Conspiracies rarely work properly. They can jog things in certain directions to an extent, but look more closely at the main issues that have been labelled as conspiracies in recent decades. Most were screwed up, or circumstances overrode them, or they’ve created unintended consequences. Oil interests did not succeed in the Iraq war. The British empire fell, and badly. PNAC, the Project for a New American Century that devised 9/11, is producing the opposite result longterm to what was intended. Organisational systems are clunky. There are wild cards. And the world system is inherently flawed and self-destructive.

If Covid was indeed thought up by a conspiracy, then they needed to think further. It wasn’t a good plan. They could have done better. The mobile phone and EM conspiracy is far more effective than Covid, though fortuitously Covid has given it a lift. No, if Covid was devised, it was devised by nature and higher powers, as a perfect awakening plan. Shake up the humans, twist their arms, put a spanner in their works – give them a revelation exposing where power really lies.

Besides, are you not part of a conspiracy? If not, why not? People think Big Brother is the only show in town – this is a father/authority complex that obscures clearer vision. No, it is not the only show. History is on the side of the conspiracy that has thus far been suppressed: the people, nature and the ways of the universe. The Unconscious always wins because the Conscious and the Ego are but concepts, complexes. However, they’re strong, and people sincerely believe in them. If in doubt, head for the nearest security – we all do it.

This concerns competing viral thoughtforms. There is the Logic of Destruction and the Logic of Life. We’re all being faced with another layer of a perennial question: which side are we on? The battle for the hearts and minds of humanity is hotting up, and our children and grandchildren have come here for it. There’s more to go.

There’s also a further truth hidden behind this. Life is a movie, a phantasm, a fiction. Everything we have ever experienced passes. There’s light and dark within all of us. Light shines awareness on hidden things, and darkness gives meaning to light.

Both levels are true. This paradox doesn’t make sense, but rationality is a construct, an explanation, not a reality. So, listen more clearly to things than to people. The fear of death that so dominates the Covid crisis arises from a fear of facing a deeper truth: the unavoidable truth that life is like a fart in the Void and we’re all forgotten. Everything that starts comes to an end.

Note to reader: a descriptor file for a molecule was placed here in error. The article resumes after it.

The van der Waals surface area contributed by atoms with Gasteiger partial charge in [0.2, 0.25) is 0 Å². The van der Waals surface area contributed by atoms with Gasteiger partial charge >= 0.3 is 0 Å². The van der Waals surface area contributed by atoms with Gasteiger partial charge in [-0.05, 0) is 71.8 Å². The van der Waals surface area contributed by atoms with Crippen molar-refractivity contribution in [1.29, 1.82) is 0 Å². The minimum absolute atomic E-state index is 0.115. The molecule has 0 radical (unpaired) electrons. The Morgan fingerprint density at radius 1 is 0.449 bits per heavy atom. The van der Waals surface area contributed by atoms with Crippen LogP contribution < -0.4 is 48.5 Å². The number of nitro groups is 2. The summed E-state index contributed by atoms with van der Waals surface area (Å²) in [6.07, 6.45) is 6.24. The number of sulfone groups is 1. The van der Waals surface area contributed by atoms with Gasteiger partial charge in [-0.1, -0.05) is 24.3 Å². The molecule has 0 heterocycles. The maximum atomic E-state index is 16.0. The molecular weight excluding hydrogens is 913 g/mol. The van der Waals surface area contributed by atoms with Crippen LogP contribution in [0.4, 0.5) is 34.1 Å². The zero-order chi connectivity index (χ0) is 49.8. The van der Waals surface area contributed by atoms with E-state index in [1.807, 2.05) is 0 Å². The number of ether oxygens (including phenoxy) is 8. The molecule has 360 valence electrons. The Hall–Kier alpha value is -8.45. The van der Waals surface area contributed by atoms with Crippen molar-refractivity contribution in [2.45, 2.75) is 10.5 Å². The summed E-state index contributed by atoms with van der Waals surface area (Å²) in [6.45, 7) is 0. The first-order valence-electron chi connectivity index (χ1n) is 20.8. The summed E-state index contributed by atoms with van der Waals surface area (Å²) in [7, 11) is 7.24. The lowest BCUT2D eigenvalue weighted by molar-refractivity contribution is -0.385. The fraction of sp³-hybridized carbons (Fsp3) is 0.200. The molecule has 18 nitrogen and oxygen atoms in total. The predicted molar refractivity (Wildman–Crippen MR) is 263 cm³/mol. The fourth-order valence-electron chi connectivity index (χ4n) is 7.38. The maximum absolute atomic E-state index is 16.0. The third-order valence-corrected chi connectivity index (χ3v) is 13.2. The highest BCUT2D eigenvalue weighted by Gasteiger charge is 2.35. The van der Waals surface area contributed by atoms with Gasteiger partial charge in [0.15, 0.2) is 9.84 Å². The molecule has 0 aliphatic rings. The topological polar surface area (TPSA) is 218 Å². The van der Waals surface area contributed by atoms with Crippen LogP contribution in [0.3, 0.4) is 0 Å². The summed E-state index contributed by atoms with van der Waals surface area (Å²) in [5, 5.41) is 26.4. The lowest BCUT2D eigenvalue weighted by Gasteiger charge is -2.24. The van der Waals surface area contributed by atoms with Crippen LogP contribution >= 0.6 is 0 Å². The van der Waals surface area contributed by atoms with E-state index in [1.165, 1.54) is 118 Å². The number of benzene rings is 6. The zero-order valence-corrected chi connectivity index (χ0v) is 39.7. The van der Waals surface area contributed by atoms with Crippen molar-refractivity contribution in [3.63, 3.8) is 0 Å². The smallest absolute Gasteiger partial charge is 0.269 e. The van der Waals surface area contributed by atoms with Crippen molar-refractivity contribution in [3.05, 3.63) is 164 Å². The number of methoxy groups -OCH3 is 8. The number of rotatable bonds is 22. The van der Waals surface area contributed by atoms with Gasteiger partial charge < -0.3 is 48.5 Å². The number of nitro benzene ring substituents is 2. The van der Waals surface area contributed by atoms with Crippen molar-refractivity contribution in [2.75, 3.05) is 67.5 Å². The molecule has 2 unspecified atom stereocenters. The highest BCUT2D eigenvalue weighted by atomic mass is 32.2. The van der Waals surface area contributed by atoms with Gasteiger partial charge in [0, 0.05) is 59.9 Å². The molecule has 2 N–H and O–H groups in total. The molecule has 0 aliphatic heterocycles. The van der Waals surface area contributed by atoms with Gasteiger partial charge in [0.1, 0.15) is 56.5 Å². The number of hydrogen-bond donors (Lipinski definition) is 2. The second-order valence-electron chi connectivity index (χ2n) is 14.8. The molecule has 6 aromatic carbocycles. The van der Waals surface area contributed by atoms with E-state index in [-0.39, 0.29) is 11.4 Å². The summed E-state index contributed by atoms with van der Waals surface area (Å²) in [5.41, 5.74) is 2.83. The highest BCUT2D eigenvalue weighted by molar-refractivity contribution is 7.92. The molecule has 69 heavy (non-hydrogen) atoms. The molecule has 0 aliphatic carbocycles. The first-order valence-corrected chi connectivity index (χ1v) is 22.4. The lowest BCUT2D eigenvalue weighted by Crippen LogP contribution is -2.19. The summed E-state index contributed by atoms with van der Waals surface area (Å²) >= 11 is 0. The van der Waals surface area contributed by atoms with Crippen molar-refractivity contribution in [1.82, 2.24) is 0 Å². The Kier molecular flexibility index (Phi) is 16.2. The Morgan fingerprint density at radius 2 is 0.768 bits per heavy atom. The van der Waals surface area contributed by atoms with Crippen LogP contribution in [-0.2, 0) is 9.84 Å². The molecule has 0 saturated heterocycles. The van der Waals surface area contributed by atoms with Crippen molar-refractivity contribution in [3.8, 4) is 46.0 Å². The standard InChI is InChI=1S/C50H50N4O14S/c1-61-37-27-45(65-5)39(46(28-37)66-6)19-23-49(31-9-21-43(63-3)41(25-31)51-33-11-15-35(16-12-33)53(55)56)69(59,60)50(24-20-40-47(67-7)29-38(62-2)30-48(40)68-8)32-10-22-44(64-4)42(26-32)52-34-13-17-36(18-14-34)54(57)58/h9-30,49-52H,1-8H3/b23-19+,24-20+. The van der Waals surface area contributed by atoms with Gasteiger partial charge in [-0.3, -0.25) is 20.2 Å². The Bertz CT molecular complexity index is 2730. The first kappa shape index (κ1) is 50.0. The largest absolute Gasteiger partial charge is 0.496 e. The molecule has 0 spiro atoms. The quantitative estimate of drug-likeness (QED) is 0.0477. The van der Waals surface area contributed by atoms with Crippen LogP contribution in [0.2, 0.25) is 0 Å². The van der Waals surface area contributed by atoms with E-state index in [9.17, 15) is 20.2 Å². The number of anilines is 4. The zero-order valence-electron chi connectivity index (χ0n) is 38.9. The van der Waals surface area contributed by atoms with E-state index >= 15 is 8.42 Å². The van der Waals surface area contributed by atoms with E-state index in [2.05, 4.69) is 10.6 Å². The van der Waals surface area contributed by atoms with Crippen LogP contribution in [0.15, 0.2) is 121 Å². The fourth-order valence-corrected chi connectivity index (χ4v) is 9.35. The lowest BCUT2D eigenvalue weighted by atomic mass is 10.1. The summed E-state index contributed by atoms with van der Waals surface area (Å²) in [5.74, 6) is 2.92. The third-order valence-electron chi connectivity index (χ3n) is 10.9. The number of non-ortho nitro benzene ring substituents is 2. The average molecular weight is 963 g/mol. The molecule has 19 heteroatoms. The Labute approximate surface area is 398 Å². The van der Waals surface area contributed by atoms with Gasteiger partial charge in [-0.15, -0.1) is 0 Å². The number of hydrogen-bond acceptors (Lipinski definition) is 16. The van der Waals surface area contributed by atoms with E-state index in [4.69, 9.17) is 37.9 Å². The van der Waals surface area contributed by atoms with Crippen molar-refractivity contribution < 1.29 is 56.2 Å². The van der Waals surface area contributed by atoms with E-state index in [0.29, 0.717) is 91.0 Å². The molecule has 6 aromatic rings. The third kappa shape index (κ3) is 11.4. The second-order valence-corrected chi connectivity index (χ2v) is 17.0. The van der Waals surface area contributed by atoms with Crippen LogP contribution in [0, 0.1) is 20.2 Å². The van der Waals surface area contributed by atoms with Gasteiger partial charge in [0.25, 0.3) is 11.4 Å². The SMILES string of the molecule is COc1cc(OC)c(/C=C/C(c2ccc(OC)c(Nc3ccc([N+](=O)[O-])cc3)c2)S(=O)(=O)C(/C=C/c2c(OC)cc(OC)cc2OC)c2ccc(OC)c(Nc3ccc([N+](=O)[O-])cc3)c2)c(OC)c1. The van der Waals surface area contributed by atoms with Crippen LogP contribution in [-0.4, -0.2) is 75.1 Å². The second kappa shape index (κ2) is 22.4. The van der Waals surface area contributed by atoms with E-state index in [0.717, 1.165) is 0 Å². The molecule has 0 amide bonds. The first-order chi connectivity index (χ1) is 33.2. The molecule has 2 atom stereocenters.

So give thanks – we live in blessed times. The curtains are being opened, stage by stage. The main problem is summed up by philosopher Edmund Burke: for the triumph of evil it is necessary only that good people do nothing. And that the goodness within all of us remains dormant, withheld, concealed unless we let it out.

So yes, be aware of hidden dynamics in our society, of where the power is believed to lie, but get on with your life while you have one.

Follow your truth. Be willing to self-question and re-evaluate. This way, the evolution of humanity is accelerated. This way we avoid disaster. This way, we teach our children well, conveying a lesson they won’t be taught in school. To qualify as humans we need to pass the tests of heart and soul. Pass this, and we qualify for the next stage.

Well, that’s what I believe, at least. With love. Palden

NovaCovidity

Gurnard's Head, Cornwall
A sign at Gurnard’s Head in West Penwith, Cornwall.

I’m not in the habit of giving speeches at seven in the morning on a Sunday. But this happened this morning – I spoke at an online medical conference in India about the potential social and economic outcomes of NovaCovid19.

There was quite a lot of academic waffle, but it was interesting. There were dogs and children in the background and a nice lot of chaos too. I’m so glad that I am extra-academic in my work, not least because, in my experience, academics have a problem stretching beyond their current viewpoint. Right now we see a truimphal science riding high, but the problem is that science is in partial denial of the full scope of the issue.

To give an example, one of the speakers mentioned that susceptibility to NovaCovid is related particularly to air pollution – evidence of this is now emerging. Yes, true, and there’s more. It is related to internal pollution by antibiotics, vaccines, chlorine, poor diet and a modern cocktail of toxins. This is partially why Africa is not as badly hit as Europe and USA.

This narrowband approach I found when compiling my Possibilities 2050 report on the future – all experts and available reports to draw on avoided many of the big questions, particularly psycho-social issues, holding fast to to the data, to knowns, to what is held important now and in the past, not in the future – which is valuable but it is not everything. And then of course there are those with an agenda, seeking to reinforce convention or to impose ideologies or questionable perspectives, however redemptive, on others.